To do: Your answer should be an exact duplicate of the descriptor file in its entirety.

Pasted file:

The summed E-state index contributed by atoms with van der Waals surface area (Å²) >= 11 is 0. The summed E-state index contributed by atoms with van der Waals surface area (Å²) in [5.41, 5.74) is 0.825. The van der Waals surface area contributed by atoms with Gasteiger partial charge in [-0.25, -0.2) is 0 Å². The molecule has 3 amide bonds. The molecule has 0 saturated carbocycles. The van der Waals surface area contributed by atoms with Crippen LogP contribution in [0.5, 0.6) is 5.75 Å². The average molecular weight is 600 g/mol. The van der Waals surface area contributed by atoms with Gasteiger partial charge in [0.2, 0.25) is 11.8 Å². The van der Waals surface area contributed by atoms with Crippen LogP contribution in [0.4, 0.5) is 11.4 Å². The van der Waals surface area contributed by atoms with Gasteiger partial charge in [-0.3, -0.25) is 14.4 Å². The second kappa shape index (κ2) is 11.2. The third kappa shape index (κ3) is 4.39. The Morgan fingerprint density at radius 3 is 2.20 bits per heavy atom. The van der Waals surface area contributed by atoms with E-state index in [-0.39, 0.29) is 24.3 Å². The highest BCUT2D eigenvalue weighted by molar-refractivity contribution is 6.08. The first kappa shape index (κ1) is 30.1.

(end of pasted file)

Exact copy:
The summed E-state index contributed by atoms with van der Waals surface area (Å²) >= 11 is 0. The summed E-state index contributed by atoms with van der Waals surface area (Å²) in [5.41, 5.74) is 0.825. The van der Waals surface area contributed by atoms with Gasteiger partial charge in [-0.25, -0.2) is 0 Å². The molecule has 3 amide bonds. The molecule has 0 saturated carbocycles. The van der Waals surface area contributed by atoms with Crippen LogP contribution in [0.5, 0.6) is 5.75 Å². The average molecular weight is 600 g/mol. The van der Waals surface area contributed by atoms with Gasteiger partial charge in [0.2, 0.25) is 11.8 Å². The van der Waals surface area contributed by atoms with Crippen LogP contribution in [0.4, 0.5) is 11.4 Å². The van der Waals surface area contributed by atoms with Gasteiger partial charge in [-0.3, -0.25) is 14.4 Å². The second kappa shape index (κ2) is 11.2. The third kappa shape index (κ3) is 4.39. The Morgan fingerprint density at radius 3 is 2.20 bits per heavy atom. The van der Waals surface area contributed by atoms with E-state index in [-0.39, 0.29) is 24.3 Å². The highest BCUT2D eigenvalue weighted by molar-refractivity contribution is 6.08. The first kappa shape index (κ1) is 30.1.